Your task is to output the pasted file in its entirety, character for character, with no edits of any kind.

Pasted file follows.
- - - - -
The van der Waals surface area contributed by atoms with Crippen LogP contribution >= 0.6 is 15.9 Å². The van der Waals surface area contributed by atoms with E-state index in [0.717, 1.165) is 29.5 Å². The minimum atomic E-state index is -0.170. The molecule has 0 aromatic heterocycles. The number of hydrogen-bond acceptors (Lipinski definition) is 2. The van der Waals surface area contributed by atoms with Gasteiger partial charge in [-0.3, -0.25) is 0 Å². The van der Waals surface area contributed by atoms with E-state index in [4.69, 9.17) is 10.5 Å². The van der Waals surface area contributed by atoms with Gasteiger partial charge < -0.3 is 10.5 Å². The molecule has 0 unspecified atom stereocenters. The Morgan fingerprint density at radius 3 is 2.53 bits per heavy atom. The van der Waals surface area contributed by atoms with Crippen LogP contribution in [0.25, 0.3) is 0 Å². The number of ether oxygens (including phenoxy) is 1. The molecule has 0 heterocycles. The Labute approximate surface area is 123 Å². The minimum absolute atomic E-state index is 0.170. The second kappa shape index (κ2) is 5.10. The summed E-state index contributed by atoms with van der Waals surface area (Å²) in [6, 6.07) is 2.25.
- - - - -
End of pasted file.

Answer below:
The van der Waals surface area contributed by atoms with Crippen LogP contribution >= 0.6 is 15.9 Å². The van der Waals surface area contributed by atoms with E-state index in [0.717, 1.165) is 29.5 Å². The minimum atomic E-state index is -0.170. The molecule has 0 aromatic heterocycles. The number of hydrogen-bond acceptors (Lipinski definition) is 2. The van der Waals surface area contributed by atoms with Gasteiger partial charge in [-0.3, -0.25) is 0 Å². The van der Waals surface area contributed by atoms with E-state index in [4.69, 9.17) is 10.5 Å². The van der Waals surface area contributed by atoms with Gasteiger partial charge < -0.3 is 10.5 Å². The molecule has 0 unspecified atom stereocenters. The Morgan fingerprint density at radius 3 is 2.53 bits per heavy atom. The van der Waals surface area contributed by atoms with Crippen LogP contribution in [0.25, 0.3) is 0 Å². The number of ether oxygens (including phenoxy) is 1. The molecule has 0 heterocycles. The Labute approximate surface area is 123 Å². The minimum absolute atomic E-state index is 0.170. The second kappa shape index (κ2) is 5.10. The summed E-state index contributed by atoms with van der Waals surface area (Å²) in [6, 6.07) is 2.25.